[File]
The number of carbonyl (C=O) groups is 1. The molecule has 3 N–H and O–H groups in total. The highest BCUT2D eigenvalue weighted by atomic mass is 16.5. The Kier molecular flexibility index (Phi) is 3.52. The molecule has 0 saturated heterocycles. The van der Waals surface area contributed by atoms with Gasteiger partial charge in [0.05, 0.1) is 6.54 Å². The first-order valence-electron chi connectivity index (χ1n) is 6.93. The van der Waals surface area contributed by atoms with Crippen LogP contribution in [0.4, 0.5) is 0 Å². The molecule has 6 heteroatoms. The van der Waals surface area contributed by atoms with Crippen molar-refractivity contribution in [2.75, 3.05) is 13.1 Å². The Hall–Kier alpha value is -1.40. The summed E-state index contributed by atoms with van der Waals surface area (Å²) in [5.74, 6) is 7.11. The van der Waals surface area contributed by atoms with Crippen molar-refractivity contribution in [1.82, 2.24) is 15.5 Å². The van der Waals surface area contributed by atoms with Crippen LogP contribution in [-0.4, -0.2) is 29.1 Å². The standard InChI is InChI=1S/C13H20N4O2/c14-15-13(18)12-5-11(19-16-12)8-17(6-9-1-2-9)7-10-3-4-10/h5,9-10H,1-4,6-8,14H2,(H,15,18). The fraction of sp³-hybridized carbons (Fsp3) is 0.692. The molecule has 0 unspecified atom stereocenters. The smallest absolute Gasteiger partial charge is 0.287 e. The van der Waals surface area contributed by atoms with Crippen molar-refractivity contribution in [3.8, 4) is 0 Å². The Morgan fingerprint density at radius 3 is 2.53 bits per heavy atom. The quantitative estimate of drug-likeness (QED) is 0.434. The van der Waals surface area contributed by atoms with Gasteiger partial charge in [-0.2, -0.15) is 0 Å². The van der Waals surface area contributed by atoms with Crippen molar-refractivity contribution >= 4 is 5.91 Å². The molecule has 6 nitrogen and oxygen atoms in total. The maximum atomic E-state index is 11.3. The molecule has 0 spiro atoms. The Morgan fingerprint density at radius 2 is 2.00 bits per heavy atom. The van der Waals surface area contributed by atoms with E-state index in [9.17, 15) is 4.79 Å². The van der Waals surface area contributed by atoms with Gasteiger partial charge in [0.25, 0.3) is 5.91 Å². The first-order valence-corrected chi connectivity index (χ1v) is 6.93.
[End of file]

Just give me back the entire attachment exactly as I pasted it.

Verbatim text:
The number of carbonyl (C=O) groups is 1. The molecule has 3 N–H and O–H groups in total. The highest BCUT2D eigenvalue weighted by atomic mass is 16.5. The Kier molecular flexibility index (Phi) is 3.52. The molecule has 0 saturated heterocycles. The van der Waals surface area contributed by atoms with Gasteiger partial charge in [0.05, 0.1) is 6.54 Å². The first-order valence-electron chi connectivity index (χ1n) is 6.93. The van der Waals surface area contributed by atoms with Crippen LogP contribution in [0.4, 0.5) is 0 Å². The molecule has 6 heteroatoms. The van der Waals surface area contributed by atoms with Crippen molar-refractivity contribution in [2.75, 3.05) is 13.1 Å². The Hall–Kier alpha value is -1.40. The summed E-state index contributed by atoms with van der Waals surface area (Å²) in [5.74, 6) is 7.11. The van der Waals surface area contributed by atoms with Crippen molar-refractivity contribution in [1.82, 2.24) is 15.5 Å². The van der Waals surface area contributed by atoms with Crippen LogP contribution in [-0.4, -0.2) is 29.1 Å². The standard InChI is InChI=1S/C13H20N4O2/c14-15-13(18)12-5-11(19-16-12)8-17(6-9-1-2-9)7-10-3-4-10/h5,9-10H,1-4,6-8,14H2,(H,15,18). The fraction of sp³-hybridized carbons (Fsp3) is 0.692. The molecule has 0 unspecified atom stereocenters. The smallest absolute Gasteiger partial charge is 0.287 e. The van der Waals surface area contributed by atoms with Crippen molar-refractivity contribution in [3.8, 4) is 0 Å². The Morgan fingerprint density at radius 3 is 2.53 bits per heavy atom. The quantitative estimate of drug-likeness (QED) is 0.434. The van der Waals surface area contributed by atoms with Gasteiger partial charge in [-0.2, -0.15) is 0 Å². The van der Waals surface area contributed by atoms with Crippen molar-refractivity contribution >= 4 is 5.91 Å². The molecule has 6 nitrogen and oxygen atoms in total. The maximum atomic E-state index is 11.3. The molecule has 0 spiro atoms. The Morgan fingerprint density at radius 2 is 2.00 bits per heavy atom. The van der Waals surface area contributed by atoms with E-state index in [9.17, 15) is 4.79 Å². The van der Waals surface area contributed by atoms with Gasteiger partial charge in [0.25, 0.3) is 5.91 Å². The first-order valence-corrected chi connectivity index (χ1v) is 6.93.